After I'd established he understood how to reliably & softly yield to pressure, not just from the bit but in all ways, then I'd probably start long reining or lunging him, teaching him first at a walk, to go calmly on a loose rein, taking up rein pressure only if/when needed to change/control his movement. I would teach him this in the saddle too, before I would begin thinking about teaching him to accept 'contact'.

Making a practice of taking up the reins softly with only a 'contact' for a moment before asking anything of him with more pressure while teaching him in this relaxed way will help him understand how to accept and not resist it when you start teaching him with contact.

Uma 12-13-2010 08:30 PM

Quote:

Originally Posted by loosie (Post 849240)

You don't say anything about his behavior, training, or about your training of him, so I can only guess, but I'd guess he needs to learn how to relax first & foremost. Calm, low stress training is probably something he's had little experience with as a racehorse.

I guess that would help...:oops:

Anyway, he is a 10 year old gelding off the track. Before I bought him he was successful hunter/jumper in my area. He is very lazy for a thoroughbred and we are constantly nagging him for more energy. I suspect he had muscle then, but I don't have any pictures from then. He has had a lot of training but just doesn't have any energy required to stretch and search for the bit.
Due to not doing this his back has become weak and so has his neck.

I take weekly lessons, and ride 2-3 times in addition to that during the week. I have been riding (with a good instructor) for 3 years but have been riding for 5 years before that.

Hope that helps you help me!:D

tinyliny 12-13-2010 09:32 PM

I liked Loosie's advice, about teaching him the meaning of contact by having it and getting a change, then releasing it bigtime. So it's not endless, dull, meaningless contact.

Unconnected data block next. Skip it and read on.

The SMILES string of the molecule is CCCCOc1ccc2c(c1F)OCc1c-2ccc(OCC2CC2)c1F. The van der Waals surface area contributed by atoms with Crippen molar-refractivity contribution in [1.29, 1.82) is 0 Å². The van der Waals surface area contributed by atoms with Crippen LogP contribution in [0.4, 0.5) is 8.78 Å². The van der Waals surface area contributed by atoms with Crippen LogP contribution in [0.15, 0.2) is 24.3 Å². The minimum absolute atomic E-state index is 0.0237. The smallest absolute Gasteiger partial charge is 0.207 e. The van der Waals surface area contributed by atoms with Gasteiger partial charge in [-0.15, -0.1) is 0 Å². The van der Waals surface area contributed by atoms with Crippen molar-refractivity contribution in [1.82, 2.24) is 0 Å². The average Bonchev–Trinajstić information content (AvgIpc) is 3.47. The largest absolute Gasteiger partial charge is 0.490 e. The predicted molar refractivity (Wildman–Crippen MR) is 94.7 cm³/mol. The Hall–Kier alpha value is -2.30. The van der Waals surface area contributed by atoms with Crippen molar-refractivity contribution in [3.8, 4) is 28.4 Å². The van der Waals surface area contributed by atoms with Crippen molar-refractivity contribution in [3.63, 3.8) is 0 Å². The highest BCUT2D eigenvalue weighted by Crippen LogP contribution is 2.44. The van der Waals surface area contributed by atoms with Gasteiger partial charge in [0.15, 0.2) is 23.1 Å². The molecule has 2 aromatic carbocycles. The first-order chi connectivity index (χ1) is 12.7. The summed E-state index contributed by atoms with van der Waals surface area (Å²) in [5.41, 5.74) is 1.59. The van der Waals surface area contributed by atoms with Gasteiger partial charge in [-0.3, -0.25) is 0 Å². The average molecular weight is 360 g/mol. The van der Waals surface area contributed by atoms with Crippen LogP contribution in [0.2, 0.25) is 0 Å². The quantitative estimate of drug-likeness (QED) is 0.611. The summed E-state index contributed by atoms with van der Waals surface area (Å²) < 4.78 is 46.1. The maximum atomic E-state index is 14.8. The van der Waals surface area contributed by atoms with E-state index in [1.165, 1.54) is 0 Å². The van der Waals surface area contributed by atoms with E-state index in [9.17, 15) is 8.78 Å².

your further description tells me that he needs some work to get him to know the meaning of "forward!" Working in a round pen and just getting him to go honestly forward would be good. If you wear spurs, dithch them and take up a whip but when he goes forward, let him coast in freedom.

Uma 12-13-2010 10:41 PM

Quote:

Originally Posted by tinyliny (Post 850359)
I liked Loosie's advice, about teaching him the meaning of contact by having it and getting a change, then releasing it bigtime. So it's not endless, dull, meaningless contact.
your further description tells me that he needs some work to get him to know the meaning of "forward!" Working in a round pen and just getting him to go honestly forward would be good. If you wear spurs, dithch them and take up a whip but when he goes forward, let him coast in freedom.

I never use spurs and I usually carry a whip. Whenever I use the whip to encourage him forward he surges forward, raises his head but settles back into his slow gait after about half a lap. He is not very quick off the leg either.

loosie 12-14-2010 01:16 AM

Quote:

Originally Posted by Uma (Post 850234)
He is very lazy for a thoroughbred and we are constantly nagging him for more energy. I suspect he had muscle then, but I don't have any pictures from then. He has had a lot of training but just doesn't have any energy required to stretch and search for the bit.

My first thought on reading the above is to emphasise again getting him checked out/treated physically, as it sounds very likely to be a pain issue. Eg. if a badly fitting saddle started the ball rolling & then saddles have been fitted to his back in poor condition... Failing that, it may be the way he's been trained - if for eg. he's always been 'nagged' for stuff, this tends to inadvertently teach them to do less for more on the part of the rider. Perhaps there has been too much focus on hassling him for doing 'wrong' rather than positively reinforcing him for doing 'right'? (Not trying to assume, just questioning BTW).